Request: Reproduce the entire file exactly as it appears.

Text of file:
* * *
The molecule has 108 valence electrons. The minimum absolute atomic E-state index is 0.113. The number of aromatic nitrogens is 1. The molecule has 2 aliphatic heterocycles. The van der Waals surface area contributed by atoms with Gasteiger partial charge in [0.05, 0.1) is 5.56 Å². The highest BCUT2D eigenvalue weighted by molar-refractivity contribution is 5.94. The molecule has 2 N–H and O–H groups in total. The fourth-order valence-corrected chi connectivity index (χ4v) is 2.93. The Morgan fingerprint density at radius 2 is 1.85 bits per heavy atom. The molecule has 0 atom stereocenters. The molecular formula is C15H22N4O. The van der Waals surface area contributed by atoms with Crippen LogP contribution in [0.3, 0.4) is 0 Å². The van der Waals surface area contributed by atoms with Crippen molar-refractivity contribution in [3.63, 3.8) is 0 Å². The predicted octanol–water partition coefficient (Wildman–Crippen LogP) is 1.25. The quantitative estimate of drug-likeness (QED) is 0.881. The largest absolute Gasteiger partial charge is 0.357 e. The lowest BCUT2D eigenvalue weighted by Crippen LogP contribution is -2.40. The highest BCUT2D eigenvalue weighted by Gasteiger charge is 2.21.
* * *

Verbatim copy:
The molecule has 108 valence electrons. The minimum absolute atomic E-state index is 0.113. The number of aromatic nitrogens is 1. The molecule has 2 aliphatic heterocycles. The van der Waals surface area contributed by atoms with Gasteiger partial charge in [0.05, 0.1) is 5.56 Å². The highest BCUT2D eigenvalue weighted by molar-refractivity contribution is 5.94. The molecule has 2 N–H and O–H groups in total. The fourth-order valence-corrected chi connectivity index (χ4v) is 2.93. The Morgan fingerprint density at radius 2 is 1.85 bits per heavy atom. The molecule has 0 atom stereocenters. The molecular formula is C15H22N4O. The van der Waals surface area contributed by atoms with Crippen LogP contribution in [0.3, 0.4) is 0 Å². The van der Waals surface area contributed by atoms with Crippen molar-refractivity contribution in [3.63, 3.8) is 0 Å². The predicted octanol–water partition coefficient (Wildman–Crippen LogP) is 1.25. The quantitative estimate of drug-likeness (QED) is 0.881. The largest absolute Gasteiger partial charge is 0.357 e. The lowest BCUT2D eigenvalue weighted by Crippen LogP contribution is -2.40. The highest BCUT2D eigenvalue weighted by Gasteiger charge is 2.21.